“When we realized that all three of these young women came from Southwestern and exhibited many of the same positive attributes in their presentations, it was clear something special is going on in your music department,” said David Katz, chief judge of The American Prize competition. “Each displays a fine, young technique, good preparation of appropriate repertoire, enthusiasm, stage presence and spirit.”

The citations from The American Prize are not the first national recognition that Debner, Jackson and Krueger have received. Earlier this year, Debner was a finalist in the 2014 Hal Leonard Vocal Competition, a national competition for singers under age 23. Krueger earned the same recognition as a first-year student in 2012.

Jackson was selected as a preliminary round winner in the 2014 Classical Singer National Vocal Competition and performed at the Classical Singer National Convention in San Antonio in late May.

Last year, Zenobi took Jackson and Krueger to the Metropolitan Opera National Council Auditions, which is the highest-profile competition for young opera singers. While neither was selected, Zenobi said they “really held their own.” Jackson has been invited to audition for a prestigious program called OperaWorks.

Zenobi said it is unusual for a school of Southwestern’s size to have three students who have gained national recognition as vocalists, but she isn’t surprised.

“I think it speaks to the quality of the music program we have here,” she said. “I think it is also related to the fact that we have a school of fine arts within the larger liberal arts university. This structure allows students who are serious about music to get that level of training without going to a conservatory.”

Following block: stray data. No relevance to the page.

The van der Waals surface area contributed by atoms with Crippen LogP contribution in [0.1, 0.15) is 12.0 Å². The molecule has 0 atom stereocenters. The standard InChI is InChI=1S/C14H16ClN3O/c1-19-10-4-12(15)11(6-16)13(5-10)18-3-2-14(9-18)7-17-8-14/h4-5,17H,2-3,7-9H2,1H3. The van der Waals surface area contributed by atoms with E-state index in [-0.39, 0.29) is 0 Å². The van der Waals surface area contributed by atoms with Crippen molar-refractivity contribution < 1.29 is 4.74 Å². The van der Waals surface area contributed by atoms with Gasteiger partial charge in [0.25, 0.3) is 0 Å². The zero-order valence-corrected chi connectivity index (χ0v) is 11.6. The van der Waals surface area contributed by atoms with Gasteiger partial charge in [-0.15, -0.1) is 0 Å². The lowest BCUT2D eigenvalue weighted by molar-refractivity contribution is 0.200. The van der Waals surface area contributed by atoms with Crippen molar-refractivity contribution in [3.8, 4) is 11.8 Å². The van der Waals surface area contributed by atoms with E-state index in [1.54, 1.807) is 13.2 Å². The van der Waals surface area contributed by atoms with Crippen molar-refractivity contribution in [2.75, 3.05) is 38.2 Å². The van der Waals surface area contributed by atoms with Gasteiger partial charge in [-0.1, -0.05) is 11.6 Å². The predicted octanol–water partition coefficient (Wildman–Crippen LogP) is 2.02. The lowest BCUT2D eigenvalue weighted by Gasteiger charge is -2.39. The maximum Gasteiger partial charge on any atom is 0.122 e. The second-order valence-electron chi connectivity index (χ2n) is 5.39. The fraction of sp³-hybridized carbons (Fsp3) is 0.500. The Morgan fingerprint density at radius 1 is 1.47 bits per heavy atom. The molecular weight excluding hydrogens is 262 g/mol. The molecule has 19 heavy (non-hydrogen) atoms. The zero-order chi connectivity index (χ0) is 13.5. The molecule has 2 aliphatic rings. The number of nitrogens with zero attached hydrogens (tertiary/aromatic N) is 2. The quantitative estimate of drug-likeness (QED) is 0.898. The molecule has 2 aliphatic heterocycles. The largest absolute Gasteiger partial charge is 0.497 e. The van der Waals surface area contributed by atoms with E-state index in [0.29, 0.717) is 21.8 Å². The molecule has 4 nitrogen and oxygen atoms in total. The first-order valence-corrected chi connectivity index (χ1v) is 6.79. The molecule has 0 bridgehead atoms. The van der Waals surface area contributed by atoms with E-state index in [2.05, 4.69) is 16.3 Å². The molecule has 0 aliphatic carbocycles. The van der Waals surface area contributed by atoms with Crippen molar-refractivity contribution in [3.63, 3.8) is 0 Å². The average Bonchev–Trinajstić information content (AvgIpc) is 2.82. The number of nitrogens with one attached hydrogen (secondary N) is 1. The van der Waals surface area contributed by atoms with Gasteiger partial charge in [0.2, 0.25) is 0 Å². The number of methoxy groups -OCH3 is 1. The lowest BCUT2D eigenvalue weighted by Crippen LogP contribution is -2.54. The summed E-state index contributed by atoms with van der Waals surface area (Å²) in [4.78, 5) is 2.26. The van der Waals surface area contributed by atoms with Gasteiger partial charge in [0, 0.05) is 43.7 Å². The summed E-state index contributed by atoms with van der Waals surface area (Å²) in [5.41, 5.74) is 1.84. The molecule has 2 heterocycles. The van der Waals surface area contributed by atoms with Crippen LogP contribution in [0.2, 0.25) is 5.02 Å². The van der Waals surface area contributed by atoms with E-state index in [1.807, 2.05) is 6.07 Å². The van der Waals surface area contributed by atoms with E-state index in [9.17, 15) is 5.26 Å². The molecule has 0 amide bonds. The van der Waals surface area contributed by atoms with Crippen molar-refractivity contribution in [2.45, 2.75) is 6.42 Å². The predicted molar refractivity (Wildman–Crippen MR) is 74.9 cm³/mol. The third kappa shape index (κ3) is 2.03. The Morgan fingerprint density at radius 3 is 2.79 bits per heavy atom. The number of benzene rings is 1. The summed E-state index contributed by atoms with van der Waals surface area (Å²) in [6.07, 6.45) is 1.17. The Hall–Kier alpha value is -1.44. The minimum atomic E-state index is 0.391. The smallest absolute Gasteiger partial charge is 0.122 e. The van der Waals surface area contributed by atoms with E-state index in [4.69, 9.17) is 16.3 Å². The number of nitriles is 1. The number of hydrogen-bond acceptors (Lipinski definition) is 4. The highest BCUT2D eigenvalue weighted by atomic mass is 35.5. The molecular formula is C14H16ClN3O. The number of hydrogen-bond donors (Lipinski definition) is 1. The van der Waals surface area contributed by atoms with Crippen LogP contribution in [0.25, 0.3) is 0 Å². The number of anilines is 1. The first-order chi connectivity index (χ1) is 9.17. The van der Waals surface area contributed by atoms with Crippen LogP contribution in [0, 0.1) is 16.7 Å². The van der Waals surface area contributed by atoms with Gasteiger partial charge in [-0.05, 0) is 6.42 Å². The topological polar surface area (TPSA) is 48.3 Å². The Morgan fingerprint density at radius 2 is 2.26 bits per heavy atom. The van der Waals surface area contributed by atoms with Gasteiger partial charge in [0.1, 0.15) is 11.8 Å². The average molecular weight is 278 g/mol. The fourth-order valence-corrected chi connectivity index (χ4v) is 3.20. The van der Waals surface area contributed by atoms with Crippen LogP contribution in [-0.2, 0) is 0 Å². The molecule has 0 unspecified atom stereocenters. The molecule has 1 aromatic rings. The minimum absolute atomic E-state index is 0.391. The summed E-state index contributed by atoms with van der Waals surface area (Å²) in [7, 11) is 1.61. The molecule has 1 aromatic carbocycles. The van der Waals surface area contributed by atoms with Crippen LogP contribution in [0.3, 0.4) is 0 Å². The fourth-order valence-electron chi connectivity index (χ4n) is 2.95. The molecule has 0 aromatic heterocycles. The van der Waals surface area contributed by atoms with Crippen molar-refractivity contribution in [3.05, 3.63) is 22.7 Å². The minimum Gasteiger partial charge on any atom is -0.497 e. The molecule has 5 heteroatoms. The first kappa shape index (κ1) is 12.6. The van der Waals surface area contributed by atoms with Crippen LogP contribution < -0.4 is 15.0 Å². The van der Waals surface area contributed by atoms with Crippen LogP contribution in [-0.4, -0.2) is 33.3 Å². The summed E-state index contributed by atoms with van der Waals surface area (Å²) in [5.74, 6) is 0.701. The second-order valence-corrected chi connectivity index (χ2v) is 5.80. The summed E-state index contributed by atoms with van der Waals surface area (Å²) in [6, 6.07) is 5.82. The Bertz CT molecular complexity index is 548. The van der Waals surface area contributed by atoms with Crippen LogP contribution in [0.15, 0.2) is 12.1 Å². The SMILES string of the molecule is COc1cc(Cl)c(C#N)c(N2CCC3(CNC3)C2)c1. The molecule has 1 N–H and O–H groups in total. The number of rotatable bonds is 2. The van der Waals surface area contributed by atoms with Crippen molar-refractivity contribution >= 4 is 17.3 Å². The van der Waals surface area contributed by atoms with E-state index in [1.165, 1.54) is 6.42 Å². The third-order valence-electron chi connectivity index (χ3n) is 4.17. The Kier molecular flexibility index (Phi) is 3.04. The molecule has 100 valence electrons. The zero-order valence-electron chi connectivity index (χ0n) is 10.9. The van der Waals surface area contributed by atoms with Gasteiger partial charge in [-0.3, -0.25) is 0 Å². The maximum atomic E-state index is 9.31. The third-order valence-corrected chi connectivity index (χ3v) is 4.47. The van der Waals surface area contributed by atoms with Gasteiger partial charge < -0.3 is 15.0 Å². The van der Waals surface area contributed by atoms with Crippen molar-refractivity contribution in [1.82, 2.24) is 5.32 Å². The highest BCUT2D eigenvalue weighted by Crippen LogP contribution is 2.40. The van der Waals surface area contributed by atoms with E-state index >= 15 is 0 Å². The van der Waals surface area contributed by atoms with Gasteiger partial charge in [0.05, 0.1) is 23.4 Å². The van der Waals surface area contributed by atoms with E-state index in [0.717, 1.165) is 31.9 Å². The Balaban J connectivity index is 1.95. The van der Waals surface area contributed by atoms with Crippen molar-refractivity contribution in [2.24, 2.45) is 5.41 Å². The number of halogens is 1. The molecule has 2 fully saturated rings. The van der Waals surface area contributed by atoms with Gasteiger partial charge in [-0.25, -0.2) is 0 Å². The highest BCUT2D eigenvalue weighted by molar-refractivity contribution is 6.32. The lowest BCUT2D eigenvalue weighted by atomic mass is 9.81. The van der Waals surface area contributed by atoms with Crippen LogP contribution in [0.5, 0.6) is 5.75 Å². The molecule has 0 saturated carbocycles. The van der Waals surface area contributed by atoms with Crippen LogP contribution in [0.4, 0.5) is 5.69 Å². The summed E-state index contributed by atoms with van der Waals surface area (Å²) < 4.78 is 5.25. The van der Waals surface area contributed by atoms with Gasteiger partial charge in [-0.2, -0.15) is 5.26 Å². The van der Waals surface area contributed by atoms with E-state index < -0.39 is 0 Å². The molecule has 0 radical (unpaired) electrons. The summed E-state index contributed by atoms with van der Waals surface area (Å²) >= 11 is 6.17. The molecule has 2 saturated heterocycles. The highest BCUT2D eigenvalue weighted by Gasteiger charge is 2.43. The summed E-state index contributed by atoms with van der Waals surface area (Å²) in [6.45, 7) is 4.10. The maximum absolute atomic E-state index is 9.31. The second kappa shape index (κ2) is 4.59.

Like Jackson, Debner and Krueger did not come to Southwestern planning to major in vocal performance. Krueger was interested in becoming a choral conductor and Debner planned to major in violin, which she has studied since she was in second grade.

“Dr. Zenobi’s teaching was a huge factor in my decision to become a voice major,” Debner said. “I’m so glad I was placed in her studio. She has high standards, but is also very nurturing and has helped me grow so much as a musician. Dr. Zenobi has a calming presence, and if I’m stressed out, I always feel better after I go and talk with her.” 

This past summer, Debner had offers to participate in four different programs. She ended up selecting to go to Italy with Jackson to participate in the Lingua e Canto program.

“This is an extremely successful first round of outside auditions for a young singer,” Zenobi said.